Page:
The EU guys have more with links. Give them a visit.

Bloomberg says the dollar is doing good against the Euro.
Oct. 6 (Bloomberg) -- Treasuries rose for a fourth day, sending two-year notes to their longest winning streak in six weeks, as stocks fell and European bank rescues added to evidence a global credit crunch is deepening.

Investors sought the safest assets as European governments rushed to shore up their faltering financial systems, pushing yields to a two-week low. Germany's government and financial institutions agreed a 50 billion euro ($68 billion) rescue package for Hypo Real Estate Holding AG and BNP Paribas SA joined a state-backed bailout of Fortis, Belgium's largest financial services company.

``The flight to quality into Treasuries is still king as we now see the financial crisis hit Europe at full scale,'' said David Schnautz, a fixed-income strategist in Frankfurt at Commerzbank AG, Germany's second-biggest lender. ``Treasuries are the overall safe haven.''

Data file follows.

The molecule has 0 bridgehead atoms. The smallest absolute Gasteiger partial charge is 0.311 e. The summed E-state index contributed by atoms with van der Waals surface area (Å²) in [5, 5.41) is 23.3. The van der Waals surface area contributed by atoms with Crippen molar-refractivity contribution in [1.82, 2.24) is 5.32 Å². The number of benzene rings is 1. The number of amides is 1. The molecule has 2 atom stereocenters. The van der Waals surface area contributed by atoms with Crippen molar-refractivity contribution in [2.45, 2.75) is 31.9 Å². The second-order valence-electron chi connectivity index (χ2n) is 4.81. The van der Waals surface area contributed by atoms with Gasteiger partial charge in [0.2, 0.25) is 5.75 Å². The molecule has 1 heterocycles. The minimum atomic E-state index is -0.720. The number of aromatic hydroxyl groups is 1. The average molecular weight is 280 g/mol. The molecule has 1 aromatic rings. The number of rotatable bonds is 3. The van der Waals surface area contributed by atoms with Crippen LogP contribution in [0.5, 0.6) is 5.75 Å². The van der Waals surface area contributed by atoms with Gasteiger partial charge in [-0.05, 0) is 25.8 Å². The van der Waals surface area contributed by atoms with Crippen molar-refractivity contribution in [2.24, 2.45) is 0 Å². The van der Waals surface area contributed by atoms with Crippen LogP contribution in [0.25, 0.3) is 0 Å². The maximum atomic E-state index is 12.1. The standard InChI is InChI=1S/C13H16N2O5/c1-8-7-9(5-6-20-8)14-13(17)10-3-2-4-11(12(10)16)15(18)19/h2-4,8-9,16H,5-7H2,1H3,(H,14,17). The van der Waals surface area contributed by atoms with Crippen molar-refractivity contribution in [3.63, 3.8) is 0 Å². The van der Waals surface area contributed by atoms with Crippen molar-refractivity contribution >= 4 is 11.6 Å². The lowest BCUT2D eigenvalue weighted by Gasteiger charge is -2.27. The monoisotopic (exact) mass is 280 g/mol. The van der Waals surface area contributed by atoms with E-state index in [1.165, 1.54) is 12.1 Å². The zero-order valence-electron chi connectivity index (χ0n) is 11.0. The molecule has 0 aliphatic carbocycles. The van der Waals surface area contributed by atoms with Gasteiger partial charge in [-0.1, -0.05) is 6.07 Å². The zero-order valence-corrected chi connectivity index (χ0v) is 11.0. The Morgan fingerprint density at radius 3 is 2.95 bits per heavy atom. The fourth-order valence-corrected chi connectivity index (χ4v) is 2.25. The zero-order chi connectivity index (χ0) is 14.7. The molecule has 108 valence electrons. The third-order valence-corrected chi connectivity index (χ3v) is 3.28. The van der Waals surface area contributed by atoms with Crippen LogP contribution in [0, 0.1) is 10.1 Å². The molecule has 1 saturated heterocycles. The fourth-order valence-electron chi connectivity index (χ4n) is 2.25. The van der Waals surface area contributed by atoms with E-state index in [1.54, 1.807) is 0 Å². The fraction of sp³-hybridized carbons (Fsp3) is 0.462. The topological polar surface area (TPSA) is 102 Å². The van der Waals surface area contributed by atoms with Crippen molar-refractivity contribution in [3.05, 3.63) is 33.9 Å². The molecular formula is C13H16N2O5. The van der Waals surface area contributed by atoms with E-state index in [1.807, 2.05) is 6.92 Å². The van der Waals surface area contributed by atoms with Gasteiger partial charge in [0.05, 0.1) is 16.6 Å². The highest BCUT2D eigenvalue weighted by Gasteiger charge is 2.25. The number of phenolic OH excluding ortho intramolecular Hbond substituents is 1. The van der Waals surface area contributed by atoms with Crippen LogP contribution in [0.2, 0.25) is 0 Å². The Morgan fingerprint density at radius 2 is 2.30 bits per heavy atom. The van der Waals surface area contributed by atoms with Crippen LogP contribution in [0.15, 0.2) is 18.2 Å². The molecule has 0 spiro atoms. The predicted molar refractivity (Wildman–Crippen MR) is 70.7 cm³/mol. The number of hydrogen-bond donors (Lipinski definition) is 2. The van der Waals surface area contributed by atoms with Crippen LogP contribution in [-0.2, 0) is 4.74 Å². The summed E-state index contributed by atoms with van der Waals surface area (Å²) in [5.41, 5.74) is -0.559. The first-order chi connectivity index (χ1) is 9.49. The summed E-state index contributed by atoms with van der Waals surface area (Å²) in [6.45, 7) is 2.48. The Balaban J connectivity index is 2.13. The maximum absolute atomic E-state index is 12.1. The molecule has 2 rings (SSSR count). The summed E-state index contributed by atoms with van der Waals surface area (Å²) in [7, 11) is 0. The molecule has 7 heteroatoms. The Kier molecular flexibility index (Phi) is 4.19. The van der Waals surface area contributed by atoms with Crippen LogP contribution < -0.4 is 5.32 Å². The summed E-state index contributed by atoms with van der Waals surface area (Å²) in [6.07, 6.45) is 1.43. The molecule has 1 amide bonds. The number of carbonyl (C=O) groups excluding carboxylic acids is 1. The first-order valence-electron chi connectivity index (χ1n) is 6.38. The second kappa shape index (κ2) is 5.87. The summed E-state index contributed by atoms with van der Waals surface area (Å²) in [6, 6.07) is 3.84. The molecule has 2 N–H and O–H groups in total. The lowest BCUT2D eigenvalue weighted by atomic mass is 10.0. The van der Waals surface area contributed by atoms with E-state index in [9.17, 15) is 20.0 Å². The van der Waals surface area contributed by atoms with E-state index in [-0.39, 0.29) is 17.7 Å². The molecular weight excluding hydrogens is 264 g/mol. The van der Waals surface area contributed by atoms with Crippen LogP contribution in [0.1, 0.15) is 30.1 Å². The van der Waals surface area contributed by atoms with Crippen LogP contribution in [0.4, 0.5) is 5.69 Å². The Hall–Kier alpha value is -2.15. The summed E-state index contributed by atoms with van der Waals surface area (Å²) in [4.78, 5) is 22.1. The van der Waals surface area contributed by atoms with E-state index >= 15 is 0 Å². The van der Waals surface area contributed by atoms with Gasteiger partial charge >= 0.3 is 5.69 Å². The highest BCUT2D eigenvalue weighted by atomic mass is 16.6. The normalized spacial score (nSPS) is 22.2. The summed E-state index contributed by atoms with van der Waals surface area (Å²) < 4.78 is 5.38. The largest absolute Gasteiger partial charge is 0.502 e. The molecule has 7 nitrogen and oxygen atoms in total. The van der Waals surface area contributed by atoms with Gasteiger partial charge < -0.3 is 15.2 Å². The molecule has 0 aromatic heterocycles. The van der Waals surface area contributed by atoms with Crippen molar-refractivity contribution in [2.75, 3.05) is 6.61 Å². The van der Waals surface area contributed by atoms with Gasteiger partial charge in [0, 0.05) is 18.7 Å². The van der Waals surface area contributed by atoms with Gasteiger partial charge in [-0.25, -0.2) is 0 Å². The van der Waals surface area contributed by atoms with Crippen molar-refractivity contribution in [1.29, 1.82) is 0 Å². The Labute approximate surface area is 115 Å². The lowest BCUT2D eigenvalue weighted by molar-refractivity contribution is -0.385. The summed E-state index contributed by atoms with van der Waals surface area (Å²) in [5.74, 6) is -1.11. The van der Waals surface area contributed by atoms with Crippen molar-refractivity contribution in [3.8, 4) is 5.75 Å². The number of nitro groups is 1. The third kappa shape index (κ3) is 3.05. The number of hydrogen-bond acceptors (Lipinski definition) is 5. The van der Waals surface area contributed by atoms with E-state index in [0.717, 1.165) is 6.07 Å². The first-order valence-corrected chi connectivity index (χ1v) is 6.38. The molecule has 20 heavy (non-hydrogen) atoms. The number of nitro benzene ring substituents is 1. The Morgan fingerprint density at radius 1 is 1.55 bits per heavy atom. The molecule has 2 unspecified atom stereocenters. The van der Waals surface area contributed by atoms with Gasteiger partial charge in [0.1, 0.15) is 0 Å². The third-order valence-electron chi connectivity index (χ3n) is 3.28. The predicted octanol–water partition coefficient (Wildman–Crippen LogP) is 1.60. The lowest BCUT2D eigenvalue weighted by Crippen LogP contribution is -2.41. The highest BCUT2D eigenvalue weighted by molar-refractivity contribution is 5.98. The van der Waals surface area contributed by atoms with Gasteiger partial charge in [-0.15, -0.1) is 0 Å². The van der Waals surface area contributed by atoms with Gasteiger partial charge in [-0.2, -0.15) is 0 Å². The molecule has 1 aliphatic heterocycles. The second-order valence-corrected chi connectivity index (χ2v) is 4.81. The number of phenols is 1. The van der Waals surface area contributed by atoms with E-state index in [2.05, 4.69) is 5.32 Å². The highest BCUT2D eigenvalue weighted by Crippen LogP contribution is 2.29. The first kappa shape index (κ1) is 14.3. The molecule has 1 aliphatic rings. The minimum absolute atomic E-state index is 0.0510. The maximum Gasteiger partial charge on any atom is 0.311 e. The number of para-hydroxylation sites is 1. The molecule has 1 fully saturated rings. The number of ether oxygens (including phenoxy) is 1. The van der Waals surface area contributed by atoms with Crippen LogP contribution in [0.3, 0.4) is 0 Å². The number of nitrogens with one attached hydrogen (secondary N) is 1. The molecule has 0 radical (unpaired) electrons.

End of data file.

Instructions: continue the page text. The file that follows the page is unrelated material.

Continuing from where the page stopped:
Big surprise there considering the state of the U.S. economy. I guess our consolation prize is that Europe is in much worse shape. It is a case of our central bankers being morons and theirs being idiots.

Friday, October 03, 2008

Spreading The Wealth While Robbing You Blind

Naming Names

Thanks to Eric of Classical Values I have this bit of news about the housing crisis.